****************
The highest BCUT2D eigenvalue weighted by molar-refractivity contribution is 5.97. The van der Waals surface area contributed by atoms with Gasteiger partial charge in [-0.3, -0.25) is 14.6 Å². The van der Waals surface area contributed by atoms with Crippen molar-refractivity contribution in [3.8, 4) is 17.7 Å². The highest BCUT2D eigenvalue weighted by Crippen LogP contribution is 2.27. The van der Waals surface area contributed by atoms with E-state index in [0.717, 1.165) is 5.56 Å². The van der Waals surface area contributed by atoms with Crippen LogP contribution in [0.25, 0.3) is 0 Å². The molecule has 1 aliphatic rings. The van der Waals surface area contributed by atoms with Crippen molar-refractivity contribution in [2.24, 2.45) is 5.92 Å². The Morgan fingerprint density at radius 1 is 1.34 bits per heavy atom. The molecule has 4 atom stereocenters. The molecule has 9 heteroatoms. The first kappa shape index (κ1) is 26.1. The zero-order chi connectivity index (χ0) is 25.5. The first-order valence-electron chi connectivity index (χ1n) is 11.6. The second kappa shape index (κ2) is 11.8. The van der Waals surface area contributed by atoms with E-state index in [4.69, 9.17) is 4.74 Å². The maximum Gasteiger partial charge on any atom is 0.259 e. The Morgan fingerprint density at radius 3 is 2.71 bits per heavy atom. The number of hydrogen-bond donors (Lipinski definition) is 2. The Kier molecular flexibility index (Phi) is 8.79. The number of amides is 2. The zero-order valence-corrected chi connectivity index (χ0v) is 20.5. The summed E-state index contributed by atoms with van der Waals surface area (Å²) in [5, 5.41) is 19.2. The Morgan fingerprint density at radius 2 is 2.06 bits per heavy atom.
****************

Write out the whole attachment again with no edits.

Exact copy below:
The highest BCUT2D eigenvalue weighted by molar-refractivity contribution is 5.97. The van der Waals surface area contributed by atoms with Gasteiger partial charge in [-0.3, -0.25) is 14.6 Å². The van der Waals surface area contributed by atoms with Crippen molar-refractivity contribution in [3.8, 4) is 17.7 Å². The highest BCUT2D eigenvalue weighted by Crippen LogP contribution is 2.27. The van der Waals surface area contributed by atoms with E-state index in [0.717, 1.165) is 5.56 Å². The van der Waals surface area contributed by atoms with Crippen LogP contribution in [0.25, 0.3) is 0 Å². The molecule has 1 aliphatic rings. The van der Waals surface area contributed by atoms with Crippen molar-refractivity contribution in [2.24, 2.45) is 5.92 Å². The Morgan fingerprint density at radius 1 is 1.34 bits per heavy atom. The molecule has 4 atom stereocenters. The molecule has 9 heteroatoms. The first kappa shape index (κ1) is 26.1. The zero-order chi connectivity index (χ0) is 25.5. The first-order valence-electron chi connectivity index (χ1n) is 11.6. The second kappa shape index (κ2) is 11.8. The van der Waals surface area contributed by atoms with E-state index in [4.69, 9.17) is 4.74 Å². The maximum Gasteiger partial charge on any atom is 0.259 e. The Morgan fingerprint density at radius 3 is 2.71 bits per heavy atom. The number of hydrogen-bond donors (Lipinski definition) is 2. The Kier molecular flexibility index (Phi) is 8.79. The number of amides is 2. The zero-order valence-corrected chi connectivity index (χ0v) is 20.5. The summed E-state index contributed by atoms with van der Waals surface area (Å²) in [5, 5.41) is 19.2. The Morgan fingerprint density at radius 2 is 2.06 bits per heavy atom.